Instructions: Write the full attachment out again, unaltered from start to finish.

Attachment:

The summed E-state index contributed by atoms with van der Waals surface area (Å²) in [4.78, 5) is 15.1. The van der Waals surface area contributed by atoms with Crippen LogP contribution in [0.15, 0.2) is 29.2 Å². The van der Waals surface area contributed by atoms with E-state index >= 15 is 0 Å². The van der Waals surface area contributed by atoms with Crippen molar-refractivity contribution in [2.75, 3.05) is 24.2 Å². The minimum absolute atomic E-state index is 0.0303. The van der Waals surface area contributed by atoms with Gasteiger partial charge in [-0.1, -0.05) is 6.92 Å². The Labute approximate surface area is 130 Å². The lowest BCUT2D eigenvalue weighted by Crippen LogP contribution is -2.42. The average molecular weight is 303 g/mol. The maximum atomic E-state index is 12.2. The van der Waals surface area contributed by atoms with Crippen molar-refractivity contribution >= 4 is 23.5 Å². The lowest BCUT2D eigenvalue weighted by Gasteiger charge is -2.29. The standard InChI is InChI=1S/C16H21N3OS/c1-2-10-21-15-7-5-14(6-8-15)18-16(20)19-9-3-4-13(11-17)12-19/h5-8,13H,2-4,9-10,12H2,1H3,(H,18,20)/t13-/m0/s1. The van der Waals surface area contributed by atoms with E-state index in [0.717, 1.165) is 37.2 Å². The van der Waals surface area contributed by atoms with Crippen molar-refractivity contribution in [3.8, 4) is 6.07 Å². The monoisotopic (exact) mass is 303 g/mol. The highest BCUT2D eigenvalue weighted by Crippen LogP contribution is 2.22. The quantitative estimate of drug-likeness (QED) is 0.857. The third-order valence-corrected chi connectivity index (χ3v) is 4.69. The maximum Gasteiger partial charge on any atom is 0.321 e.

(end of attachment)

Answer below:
The summed E-state index contributed by atoms with van der Waals surface area (Å²) in [4.78, 5) is 15.1. The van der Waals surface area contributed by atoms with Crippen LogP contribution in [0.15, 0.2) is 29.2 Å². The van der Waals surface area contributed by atoms with E-state index >= 15 is 0 Å². The van der Waals surface area contributed by atoms with Crippen molar-refractivity contribution in [2.75, 3.05) is 24.2 Å². The minimum absolute atomic E-state index is 0.0303. The van der Waals surface area contributed by atoms with Gasteiger partial charge in [-0.1, -0.05) is 6.92 Å². The Labute approximate surface area is 130 Å². The lowest BCUT2D eigenvalue weighted by Crippen LogP contribution is -2.42. The average molecular weight is 303 g/mol. The maximum atomic E-state index is 12.2. The van der Waals surface area contributed by atoms with Crippen molar-refractivity contribution >= 4 is 23.5 Å². The lowest BCUT2D eigenvalue weighted by Gasteiger charge is -2.29. The standard InChI is InChI=1S/C16H21N3OS/c1-2-10-21-15-7-5-14(6-8-15)18-16(20)19-9-3-4-13(11-17)12-19/h5-8,13H,2-4,9-10,12H2,1H3,(H,18,20)/t13-/m0/s1. The van der Waals surface area contributed by atoms with E-state index in [0.717, 1.165) is 37.2 Å². The van der Waals surface area contributed by atoms with Crippen molar-refractivity contribution in [3.8, 4) is 6.07 Å². The monoisotopic (exact) mass is 303 g/mol. The highest BCUT2D eigenvalue weighted by Crippen LogP contribution is 2.22. The quantitative estimate of drug-likeness (QED) is 0.857. The third-order valence-corrected chi connectivity index (χ3v) is 4.69. The maximum Gasteiger partial charge on any atom is 0.321 e.